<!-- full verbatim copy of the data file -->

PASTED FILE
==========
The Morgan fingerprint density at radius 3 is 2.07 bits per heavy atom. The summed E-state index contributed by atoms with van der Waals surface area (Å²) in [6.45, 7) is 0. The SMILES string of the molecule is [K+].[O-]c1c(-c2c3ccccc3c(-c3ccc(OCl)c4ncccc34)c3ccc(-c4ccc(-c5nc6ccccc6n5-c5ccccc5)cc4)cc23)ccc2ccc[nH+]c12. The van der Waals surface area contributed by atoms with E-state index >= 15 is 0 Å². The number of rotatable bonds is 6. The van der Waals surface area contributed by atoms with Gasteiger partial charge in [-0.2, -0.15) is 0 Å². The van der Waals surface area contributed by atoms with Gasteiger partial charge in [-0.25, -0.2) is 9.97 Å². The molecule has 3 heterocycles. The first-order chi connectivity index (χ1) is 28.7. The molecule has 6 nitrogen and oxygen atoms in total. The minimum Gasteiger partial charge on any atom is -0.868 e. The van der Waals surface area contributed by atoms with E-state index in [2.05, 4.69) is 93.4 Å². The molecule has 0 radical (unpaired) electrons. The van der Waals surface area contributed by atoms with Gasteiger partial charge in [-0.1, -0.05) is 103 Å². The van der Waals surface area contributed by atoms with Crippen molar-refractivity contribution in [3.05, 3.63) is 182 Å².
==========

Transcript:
The Morgan fingerprint density at radius 3 is 2.07 bits per heavy atom. The summed E-state index contributed by atoms with van der Waals surface area (Å²) in [6.45, 7) is 0. The SMILES string of the molecule is [K+].[O-]c1c(-c2c3ccccc3c(-c3ccc(OCl)c4ncccc34)c3ccc(-c4ccc(-c5nc6ccccc6n5-c5ccccc5)cc4)cc23)ccc2ccc[nH+]c12. The van der Waals surface area contributed by atoms with E-state index >= 15 is 0 Å². The number of rotatable bonds is 6. The van der Waals surface area contributed by atoms with Gasteiger partial charge in [-0.2, -0.15) is 0 Å². The van der Waals surface area contributed by atoms with Gasteiger partial charge in [-0.25, -0.2) is 9.97 Å². The molecule has 3 heterocycles. The first-order chi connectivity index (χ1) is 28.7. The molecule has 6 nitrogen and oxygen atoms in total. The minimum Gasteiger partial charge on any atom is -0.868 e. The van der Waals surface area contributed by atoms with E-state index in [2.05, 4.69) is 93.4 Å². The molecule has 0 radical (unpaired) electrons. The van der Waals surface area contributed by atoms with Gasteiger partial charge in [-0.1, -0.05) is 103 Å². The van der Waals surface area contributed by atoms with Crippen molar-refractivity contribution in [3.05, 3.63) is 182 Å².